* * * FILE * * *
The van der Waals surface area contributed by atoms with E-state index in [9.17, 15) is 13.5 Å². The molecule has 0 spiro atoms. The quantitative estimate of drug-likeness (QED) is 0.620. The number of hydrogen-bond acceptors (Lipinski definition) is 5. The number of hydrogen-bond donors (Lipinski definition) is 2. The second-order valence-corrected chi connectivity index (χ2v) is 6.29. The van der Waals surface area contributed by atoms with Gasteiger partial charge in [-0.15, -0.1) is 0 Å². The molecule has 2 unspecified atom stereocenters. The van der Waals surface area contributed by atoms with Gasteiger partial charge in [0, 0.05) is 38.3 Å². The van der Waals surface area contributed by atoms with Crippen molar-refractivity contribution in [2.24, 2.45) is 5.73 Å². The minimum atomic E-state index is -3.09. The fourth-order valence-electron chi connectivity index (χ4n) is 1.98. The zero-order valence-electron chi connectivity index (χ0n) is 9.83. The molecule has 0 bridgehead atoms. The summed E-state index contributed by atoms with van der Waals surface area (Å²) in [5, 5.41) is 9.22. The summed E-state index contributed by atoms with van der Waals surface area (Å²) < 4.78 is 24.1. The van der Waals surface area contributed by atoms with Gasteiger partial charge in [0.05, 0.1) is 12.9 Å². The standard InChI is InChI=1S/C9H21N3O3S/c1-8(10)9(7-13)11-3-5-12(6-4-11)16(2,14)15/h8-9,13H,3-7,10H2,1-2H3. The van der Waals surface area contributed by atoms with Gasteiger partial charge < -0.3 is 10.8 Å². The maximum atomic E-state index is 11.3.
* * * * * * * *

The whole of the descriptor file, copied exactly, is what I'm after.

The van der Waals surface area contributed by atoms with E-state index in [9.17, 15) is 13.5 Å². The molecule has 0 spiro atoms. The quantitative estimate of drug-likeness (QED) is 0.620. The number of hydrogen-bond acceptors (Lipinski definition) is 5. The number of hydrogen-bond donors (Lipinski definition) is 2. The second-order valence-corrected chi connectivity index (χ2v) is 6.29. The van der Waals surface area contributed by atoms with Gasteiger partial charge in [-0.15, -0.1) is 0 Å². The molecule has 2 unspecified atom stereocenters. The van der Waals surface area contributed by atoms with Gasteiger partial charge in [0, 0.05) is 38.3 Å². The van der Waals surface area contributed by atoms with Crippen molar-refractivity contribution in [2.24, 2.45) is 5.73 Å². The minimum atomic E-state index is -3.09. The fourth-order valence-electron chi connectivity index (χ4n) is 1.98. The zero-order valence-electron chi connectivity index (χ0n) is 9.83. The molecule has 0 bridgehead atoms. The summed E-state index contributed by atoms with van der Waals surface area (Å²) in [5, 5.41) is 9.22. The summed E-state index contributed by atoms with van der Waals surface area (Å²) < 4.78 is 24.1. The van der Waals surface area contributed by atoms with Gasteiger partial charge in [0.05, 0.1) is 12.9 Å². The standard InChI is InChI=1S/C9H21N3O3S/c1-8(10)9(7-13)11-3-5-12(6-4-11)16(2,14)15/h8-9,13H,3-7,10H2,1-2H3. The van der Waals surface area contributed by atoms with Gasteiger partial charge < -0.3 is 10.8 Å². The maximum atomic E-state index is 11.3.